Words, Words, Words.

By the time I read all the Twitter, Facebook & Plaxo updates, and a few of the myriad blogs I follow, my brain is awhirl with words. If amazes me that often words are thrown into the air, or onto paper, or into cyber-space via the internet seemingly without a thought given to how they might be received. I experienced that very thing recently. I responded to one of those aggravating "notes" on Facebook titled "25 Words About Me", or some other inane title. I had resisted perhaps twenty invitations to do this, and finally I caved in. I did not give a lot of thought to this, but breezed through it as if it were that game where you respond to a word or phrase with the first thing that pops into your head. Bad idea! Immediately I was upbraided (deservedly so) by my two daughters over one word out of the twenty-five.
Just this week Baptist Press ran an article about a pastor (not Southern Baptist) that bordered on a hatchet job. This pastor just so-happened to be speaking at one of our seminaries. They pulled things out of the guy's past, for which he had publicly repented. It was hard to tell if the purpose was to slam the pastor, or to castigate the seminary for having him on campus. The article set off a flurry of blogs. The ones that I've read have raised some valid points about how we often point out the specks in the eyes of others while overlooking planks in our own. Bottom line; the words used by BP have elicited a response I don't think they expected or desired.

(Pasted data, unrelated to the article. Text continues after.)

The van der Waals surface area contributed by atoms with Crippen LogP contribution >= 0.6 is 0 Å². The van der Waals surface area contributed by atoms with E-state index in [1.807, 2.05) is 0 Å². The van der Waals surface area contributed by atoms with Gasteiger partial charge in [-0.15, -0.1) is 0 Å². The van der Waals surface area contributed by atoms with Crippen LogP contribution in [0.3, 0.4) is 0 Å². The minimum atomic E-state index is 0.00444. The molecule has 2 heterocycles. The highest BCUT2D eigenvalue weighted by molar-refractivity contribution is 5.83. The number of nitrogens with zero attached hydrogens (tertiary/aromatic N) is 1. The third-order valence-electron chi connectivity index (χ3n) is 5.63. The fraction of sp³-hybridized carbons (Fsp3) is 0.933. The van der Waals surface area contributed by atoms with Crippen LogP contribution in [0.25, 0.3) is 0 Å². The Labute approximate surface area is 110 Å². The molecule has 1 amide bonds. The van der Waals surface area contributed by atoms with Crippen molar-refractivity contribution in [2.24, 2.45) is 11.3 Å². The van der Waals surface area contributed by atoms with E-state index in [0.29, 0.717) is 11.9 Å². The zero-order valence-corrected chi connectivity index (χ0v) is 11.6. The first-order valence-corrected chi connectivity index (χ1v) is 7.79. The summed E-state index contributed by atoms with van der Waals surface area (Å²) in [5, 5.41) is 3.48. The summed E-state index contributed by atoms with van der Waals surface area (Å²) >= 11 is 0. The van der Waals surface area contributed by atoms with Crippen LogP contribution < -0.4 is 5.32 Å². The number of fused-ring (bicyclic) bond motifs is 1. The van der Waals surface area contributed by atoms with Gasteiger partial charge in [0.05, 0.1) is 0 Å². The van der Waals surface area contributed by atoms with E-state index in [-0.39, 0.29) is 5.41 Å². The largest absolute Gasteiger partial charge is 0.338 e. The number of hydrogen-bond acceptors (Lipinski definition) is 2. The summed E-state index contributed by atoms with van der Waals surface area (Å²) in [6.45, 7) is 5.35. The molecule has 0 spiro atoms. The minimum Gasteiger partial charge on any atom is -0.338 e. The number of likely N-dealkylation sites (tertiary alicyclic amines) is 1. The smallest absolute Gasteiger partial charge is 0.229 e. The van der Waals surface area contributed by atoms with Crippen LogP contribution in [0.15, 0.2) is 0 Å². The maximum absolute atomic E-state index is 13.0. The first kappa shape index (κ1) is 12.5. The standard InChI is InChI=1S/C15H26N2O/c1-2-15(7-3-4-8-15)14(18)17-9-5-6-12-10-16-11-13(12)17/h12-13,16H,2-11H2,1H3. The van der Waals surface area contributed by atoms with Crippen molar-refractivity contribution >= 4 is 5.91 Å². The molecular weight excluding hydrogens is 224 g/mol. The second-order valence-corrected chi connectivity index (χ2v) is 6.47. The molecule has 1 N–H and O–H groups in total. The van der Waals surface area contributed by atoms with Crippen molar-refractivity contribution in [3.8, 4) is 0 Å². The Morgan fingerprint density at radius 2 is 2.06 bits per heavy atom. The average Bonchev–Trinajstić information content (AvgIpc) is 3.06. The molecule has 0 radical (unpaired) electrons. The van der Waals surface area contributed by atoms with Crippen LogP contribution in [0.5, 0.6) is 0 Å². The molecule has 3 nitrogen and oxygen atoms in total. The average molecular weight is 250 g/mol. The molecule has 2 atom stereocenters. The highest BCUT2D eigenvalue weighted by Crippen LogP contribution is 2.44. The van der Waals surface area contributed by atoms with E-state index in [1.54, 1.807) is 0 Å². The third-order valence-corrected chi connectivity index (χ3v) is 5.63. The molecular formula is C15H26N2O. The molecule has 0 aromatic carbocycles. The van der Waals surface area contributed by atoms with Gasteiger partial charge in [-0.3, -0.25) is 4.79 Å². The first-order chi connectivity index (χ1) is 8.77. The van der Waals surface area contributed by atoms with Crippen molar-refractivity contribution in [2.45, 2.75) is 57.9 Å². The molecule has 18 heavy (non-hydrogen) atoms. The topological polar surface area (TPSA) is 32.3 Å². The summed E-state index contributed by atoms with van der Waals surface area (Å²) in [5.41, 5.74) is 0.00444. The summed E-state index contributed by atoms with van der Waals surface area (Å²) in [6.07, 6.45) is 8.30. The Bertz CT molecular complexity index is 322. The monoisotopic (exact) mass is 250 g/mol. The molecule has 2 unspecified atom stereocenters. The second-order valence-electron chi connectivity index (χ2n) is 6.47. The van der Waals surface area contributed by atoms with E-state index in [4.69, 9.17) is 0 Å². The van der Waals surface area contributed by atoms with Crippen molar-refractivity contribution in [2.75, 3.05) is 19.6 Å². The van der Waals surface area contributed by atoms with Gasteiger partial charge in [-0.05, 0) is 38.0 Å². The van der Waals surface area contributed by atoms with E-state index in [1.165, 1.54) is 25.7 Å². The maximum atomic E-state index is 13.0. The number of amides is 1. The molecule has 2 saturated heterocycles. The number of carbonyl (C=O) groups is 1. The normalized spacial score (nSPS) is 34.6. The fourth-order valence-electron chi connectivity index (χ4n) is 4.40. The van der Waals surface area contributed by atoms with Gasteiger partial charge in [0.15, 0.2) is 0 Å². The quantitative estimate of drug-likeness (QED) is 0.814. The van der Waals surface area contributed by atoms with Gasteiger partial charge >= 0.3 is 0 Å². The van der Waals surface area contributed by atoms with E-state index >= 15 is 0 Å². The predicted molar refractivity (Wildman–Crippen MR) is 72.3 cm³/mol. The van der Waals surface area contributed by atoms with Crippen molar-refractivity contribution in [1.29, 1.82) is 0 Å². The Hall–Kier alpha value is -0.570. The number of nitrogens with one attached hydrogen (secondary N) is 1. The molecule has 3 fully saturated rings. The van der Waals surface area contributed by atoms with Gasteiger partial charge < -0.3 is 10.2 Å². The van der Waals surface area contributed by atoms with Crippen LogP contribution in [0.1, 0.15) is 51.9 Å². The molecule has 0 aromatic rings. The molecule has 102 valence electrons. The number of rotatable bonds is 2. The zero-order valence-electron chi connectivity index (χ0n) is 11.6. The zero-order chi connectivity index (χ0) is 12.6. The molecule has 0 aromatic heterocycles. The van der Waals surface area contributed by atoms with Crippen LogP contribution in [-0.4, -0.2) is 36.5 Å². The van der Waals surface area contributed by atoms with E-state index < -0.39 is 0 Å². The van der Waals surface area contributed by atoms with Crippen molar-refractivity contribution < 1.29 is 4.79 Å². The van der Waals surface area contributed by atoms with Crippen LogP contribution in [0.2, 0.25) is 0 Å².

In Proverbs 10:19-21 Solomon says, "When words are many, transgression is not lacking, but whoever restrains his lips is wise. The tongue of a righteous man is choice silver; the heart of the wicked is of little worth. The lips of the righteous feed many, but fools die for lack of sense." In Matt. 12:36-37 Jesus warns us that "...on the day of judgment people will give an account for every careless word they speak (or write, I would add); for by your words you will be justified, and by your words you will be condemned."
So, be careful what you say, or what you write. I once heard that when we speak, there are three dynamics in play. 1. What you actually said. 2. What you thought you were saying. 3. What your audience thought they heard you say. That is even further exacerbated when put in print because then you don't have the opportunity to explain if there is a misunderstanding. It is wise to make sure your brain is in gear before your tongue starts to wag, or your fingers start to tap the keys.


Bill, this is so true. We've had some issues at work recently where EMAIL was the source of hurt feelings in one instance and an avalanche of meetings between parent/principal/teacher on another....all over misunderstanding of words...not know the tone or motive behind them.
Joe said…
It was great to see you and Raye today at Upward. Thaks for everything. Joe C.

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